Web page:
Using the existing power supply to the cabinet will save £3-5k connection charge. However, it will still require a meter to be installed (DSLAMs are mostly unmetered). To upgrade to fast charge will require a 3-phase connection, which will cost BT the same as anyone else. Bottom line, this solution is of limited benefit and other than a bit of PR, is a distraction for BT. Better they remain focussed on their core business.

    1. Avatar photo XGS says:

      Think most of them have meters. They obtained agreement to go unmetered only in 2020 and very few cabinets have gone in since then in the grand scheme.

    2. Avatar photo Zed says:

      @XGS You’re right that the early cabs were metered, so for those cabs there won’t be cost of installing a meter. However unmetered operation was agreed in 2013 https://www.elexon.co.uk/wp-content/uploads/2012/11/SVG147_06B_Charge_Code_Application.pdf, so I’d estimate that over 1/2 of the DSLAMs are unmetered.

    3. Avatar photo XGS says:

      My error, it was coverting existing metered cabinets to unmetered that was denied in 2014 not new ones going unmetered. Thanks for the correction!

  6. Avatar photo Bob says:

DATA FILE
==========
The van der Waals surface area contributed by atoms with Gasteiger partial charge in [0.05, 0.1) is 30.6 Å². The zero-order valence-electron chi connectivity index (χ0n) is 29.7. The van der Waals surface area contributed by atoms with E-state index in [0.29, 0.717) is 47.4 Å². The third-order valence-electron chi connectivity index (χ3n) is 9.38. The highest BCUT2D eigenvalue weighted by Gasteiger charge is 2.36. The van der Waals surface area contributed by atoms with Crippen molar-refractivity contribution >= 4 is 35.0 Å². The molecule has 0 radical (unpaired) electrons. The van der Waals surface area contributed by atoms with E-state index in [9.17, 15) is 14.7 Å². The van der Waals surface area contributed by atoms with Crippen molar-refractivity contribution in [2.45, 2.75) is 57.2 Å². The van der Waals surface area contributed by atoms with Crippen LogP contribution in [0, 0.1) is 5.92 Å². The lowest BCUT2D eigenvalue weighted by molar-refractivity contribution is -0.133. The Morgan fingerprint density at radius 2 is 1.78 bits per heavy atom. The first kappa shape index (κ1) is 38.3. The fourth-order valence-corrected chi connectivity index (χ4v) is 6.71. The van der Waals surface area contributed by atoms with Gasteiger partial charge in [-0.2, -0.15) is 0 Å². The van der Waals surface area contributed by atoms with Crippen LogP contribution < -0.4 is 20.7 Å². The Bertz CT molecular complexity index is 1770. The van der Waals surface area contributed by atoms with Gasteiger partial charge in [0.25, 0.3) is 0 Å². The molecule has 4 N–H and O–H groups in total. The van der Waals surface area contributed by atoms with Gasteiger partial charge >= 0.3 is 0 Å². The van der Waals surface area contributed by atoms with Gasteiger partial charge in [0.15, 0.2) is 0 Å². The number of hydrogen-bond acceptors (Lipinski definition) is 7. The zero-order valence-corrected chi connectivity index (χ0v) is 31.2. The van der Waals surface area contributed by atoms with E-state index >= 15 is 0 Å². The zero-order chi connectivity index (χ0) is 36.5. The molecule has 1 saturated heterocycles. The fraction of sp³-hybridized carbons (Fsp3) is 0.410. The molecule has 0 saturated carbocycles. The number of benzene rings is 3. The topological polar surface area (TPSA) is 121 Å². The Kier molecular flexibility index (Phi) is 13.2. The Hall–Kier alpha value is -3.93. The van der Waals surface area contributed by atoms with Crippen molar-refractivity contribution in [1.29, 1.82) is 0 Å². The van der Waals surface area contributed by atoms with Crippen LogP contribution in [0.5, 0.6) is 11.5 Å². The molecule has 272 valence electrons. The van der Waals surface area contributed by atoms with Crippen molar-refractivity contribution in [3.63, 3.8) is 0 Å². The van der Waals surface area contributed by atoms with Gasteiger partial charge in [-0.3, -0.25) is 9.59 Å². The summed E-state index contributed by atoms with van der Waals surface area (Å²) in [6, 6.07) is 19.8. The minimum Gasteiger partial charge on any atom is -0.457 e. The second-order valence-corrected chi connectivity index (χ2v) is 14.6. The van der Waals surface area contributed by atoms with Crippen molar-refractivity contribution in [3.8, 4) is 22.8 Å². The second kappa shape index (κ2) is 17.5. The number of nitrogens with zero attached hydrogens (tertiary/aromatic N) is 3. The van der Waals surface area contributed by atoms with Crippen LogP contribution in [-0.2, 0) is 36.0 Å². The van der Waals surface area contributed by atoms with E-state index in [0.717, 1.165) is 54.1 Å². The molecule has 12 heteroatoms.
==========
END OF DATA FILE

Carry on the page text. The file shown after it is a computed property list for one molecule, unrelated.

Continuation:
“some EV charging networks… charge astronomical sums”

    Can you source that? In particular any that are comparatively more expensive than an ICE vehicle to run?

    1. Avatar photo Paul says:

      It’s likely referencing the likes of BP Pulse and InstaVolt, the latter who often charge 85p per KwH.

      I’m an EV advocate and owner. At 85p per KwH it would cost me about £55 for an 80% charge, of which I would get around 220 miles weather dependant.

      My wife’s Fabia can do alot more miles for the same money in petrol. Obviously it’s much better to charge at home for circa 10p per KwH or with a provider such as PodPoint which are typically 35p.

      I only ever charge at home or on chargers less than 40p, however, I feel the articles comments are fair based on my own experience and maths!

    2. Avatar photo Anon says:

      It’s cheaper than petrol or diesel, but now some networks charge 80-90p per kWh (MFG, ESB, InstaVolt, fast Shell Recharge, BP, etc). Here in London, even slow chargers like these from Shell Recharge/Ubitricity or Chargy are in the 50-75p range depending on the time you charge (eg: Ubitricity charges more in the afternoon/evenings). It used to be cheaper.

      Still, cheaper than ICE cars to operate and those that can slow charge at home don’t have to worry about this.

    3. Avatar photo Nick Roberts says:

      Shell have a track record locally for soaking the rich.
      One Shell motorway service station local to NW London has been charging 15p a litre more for Vpower than other shell stations in surrounding district. You should read the dissing they get from ordinary car users on the Petrol Prices site.

  7. Avatar photo olicuk says:

    A bit of Googling and there’s a page about the service here: https://etcdigital.co/ev-charge/ with links to their app, called “evve charge” on the Google and Apple stores…